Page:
People of European origin found in the necropolis near the capital of the Yuan Empire

(ORDO NEWS) — Paleogeneticists sequenced the DNA of nine individuals from the Zhenzishan necropolis, located in the vicinity of the capital of the Yuan Empire, the city of Shangdu, and found that not all people were indigenous to East or Central Asia.

It turned out that on the maternal side, most individuals came from the eastern regions of Eurasia, while on the paternal side, from the western.

Moreover, the parents of the two individuals appear to have been of European ancestry. This is reported in an article published in the American Journal of Biological Anthropology.

On the territory of the modern Shilingol aimag of Inner Mongolia are the ruins of the medieval city of Shangdu.

This city, once the capital of the Yuan Empire, the Mongol state of the 13th-14th centuries, was founded by the grandson of Genghis Khan, Kublai Khan (Setsen Khan). Shangdu was built as the summer capital of the khan in the middle of the 13th century and retained this status until the end of the dynasty.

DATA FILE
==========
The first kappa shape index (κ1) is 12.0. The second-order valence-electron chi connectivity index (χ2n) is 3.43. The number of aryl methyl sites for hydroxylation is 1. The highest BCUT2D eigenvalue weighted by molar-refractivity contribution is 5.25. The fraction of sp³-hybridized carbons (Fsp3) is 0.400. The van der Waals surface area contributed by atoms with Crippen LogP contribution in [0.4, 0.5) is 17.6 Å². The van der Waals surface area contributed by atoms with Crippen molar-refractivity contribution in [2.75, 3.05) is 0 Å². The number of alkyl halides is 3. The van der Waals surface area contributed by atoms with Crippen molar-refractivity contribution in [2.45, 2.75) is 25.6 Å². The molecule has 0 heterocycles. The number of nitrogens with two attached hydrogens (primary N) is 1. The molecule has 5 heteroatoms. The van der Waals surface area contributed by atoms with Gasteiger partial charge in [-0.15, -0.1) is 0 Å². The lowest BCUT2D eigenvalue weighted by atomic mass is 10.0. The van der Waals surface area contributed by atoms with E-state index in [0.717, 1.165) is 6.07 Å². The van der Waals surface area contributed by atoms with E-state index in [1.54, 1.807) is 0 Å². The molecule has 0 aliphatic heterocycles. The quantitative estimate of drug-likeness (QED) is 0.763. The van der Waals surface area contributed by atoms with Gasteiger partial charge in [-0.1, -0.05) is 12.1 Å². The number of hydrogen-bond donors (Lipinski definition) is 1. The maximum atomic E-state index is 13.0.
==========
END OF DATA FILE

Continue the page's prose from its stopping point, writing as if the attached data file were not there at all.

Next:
It is known that Shangdu during its heyday was a fairly large city, whose population reached more than 118 thousand people. The palaces of this capital were described in detail by Marco Polo, who may have visited him more than once (the reality of his journey is questioned by a number of scientists).

People of European origin found in the necropolis near the capital of the Yuan Empire 2

In 1359, Shangdu was captured by Chinese peasants (the uprising of the “red bandages”), after which the city was looted and burned. Ten years later, Shangdu was already taken by the troops of the Ming Empire, leaving it in ruins.